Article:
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Effects of slurry acidification on soil N2O fluxes and denitrification (2021.0)

Malique F., Wangari E., Andrade‐Linares D., Schloter M., Wolf B., Dannenmann M., Schulz S., Butterbach‐Bahl K.

Journal of Plant Nutrition and Soil Science, 184 (6), 696-708




Reductions of ammonia volatilization resulting from slurry applications to intensively managed grassland may be achieved via slurry acidification. However, it remains uncertain if this may result in pollution swapping, that is, due to reduced ammonia volatilization and increased soil N availability, emission of nitrous oxide from soils may increase.


In this study, we compared control (no fertilizer) and slurry fertilized grassland treatments [not acidified (S) and acidified (AS)] to assess whether slurry acidification results in changes of soil N availability, denitrification potential and activity as well as soil fluxes of nitrous oxide.


The study was carried out in a montane grassland system in southern Germany, and parameters were followed over a 43-days period with continuous measurements of soil GHG fluxes and biweekly measurements of microbial and soil parameters preceding and following two fertilizing events.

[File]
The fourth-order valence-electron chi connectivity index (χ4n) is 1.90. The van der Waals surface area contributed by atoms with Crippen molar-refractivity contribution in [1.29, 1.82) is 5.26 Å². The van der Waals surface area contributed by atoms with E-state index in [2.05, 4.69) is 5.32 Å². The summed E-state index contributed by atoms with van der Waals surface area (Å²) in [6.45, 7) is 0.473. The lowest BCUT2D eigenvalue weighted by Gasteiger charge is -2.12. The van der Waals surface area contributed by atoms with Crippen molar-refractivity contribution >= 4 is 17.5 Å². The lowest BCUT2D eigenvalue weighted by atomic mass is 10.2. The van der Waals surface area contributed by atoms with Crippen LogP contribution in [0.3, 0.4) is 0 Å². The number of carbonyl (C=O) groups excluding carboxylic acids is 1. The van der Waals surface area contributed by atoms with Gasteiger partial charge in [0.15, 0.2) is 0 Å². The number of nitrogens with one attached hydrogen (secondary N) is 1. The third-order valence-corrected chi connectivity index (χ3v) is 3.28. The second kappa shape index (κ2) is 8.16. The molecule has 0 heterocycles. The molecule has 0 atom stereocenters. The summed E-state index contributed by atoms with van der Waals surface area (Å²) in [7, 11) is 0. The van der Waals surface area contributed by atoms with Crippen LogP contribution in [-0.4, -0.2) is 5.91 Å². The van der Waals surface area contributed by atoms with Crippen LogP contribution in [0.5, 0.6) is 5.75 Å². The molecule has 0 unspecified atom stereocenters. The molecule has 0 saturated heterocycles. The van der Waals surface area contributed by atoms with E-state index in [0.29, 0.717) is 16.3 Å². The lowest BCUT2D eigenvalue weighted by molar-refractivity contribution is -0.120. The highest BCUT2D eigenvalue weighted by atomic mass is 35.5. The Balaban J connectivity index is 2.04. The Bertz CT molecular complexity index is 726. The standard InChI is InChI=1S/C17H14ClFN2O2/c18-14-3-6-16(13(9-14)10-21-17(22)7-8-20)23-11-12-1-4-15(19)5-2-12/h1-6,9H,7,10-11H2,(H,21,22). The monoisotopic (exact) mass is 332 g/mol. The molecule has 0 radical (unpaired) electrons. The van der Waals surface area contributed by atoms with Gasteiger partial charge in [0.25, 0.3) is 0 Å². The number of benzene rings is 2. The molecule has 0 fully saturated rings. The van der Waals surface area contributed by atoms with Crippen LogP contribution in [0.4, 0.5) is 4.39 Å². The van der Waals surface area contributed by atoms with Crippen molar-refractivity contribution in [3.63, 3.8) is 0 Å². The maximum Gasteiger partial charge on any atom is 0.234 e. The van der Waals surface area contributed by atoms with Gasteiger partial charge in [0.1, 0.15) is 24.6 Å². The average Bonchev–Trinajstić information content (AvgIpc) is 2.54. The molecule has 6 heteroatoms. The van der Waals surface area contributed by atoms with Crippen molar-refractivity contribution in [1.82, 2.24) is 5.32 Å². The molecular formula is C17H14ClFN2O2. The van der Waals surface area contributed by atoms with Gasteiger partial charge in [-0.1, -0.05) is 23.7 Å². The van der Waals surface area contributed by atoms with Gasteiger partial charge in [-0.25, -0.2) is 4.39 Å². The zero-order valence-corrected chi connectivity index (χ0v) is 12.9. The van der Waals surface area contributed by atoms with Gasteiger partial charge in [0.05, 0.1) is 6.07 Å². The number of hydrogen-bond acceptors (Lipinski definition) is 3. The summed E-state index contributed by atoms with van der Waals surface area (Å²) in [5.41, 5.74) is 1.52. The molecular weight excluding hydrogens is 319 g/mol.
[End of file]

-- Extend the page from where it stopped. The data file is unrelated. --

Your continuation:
Over the entire observation period cumulative N2O emissions were significantly elevated for treatments receiving slurry applications, with differences between acidified and non-acidified slurry treatments being overall insignificant. Transcripts of the nirK type nitrite reductase showed significantly higher numbers in soils of the AS treatment. While soil potential denitrification rates (PDR) did not differ between treatments, there was a strong tendency of increased PDRs for the AS treatment.


Against expectation, we did not find that application of AS affects PDR or soil N2O emissions significantly, though in tendency higher rates of soil N2O emissions as well as higher potential denitrification rates were found in treatments receiving acidified slurry as compared to the slurry only treatment. Our results indicate that longer observation periods and given the significant spatial variability, higher numbers of replicates are needed, to finally assess if slurry application indeed results in increased soil denitrification activity, soil N2O production and soil-atmosphere N2O emissions.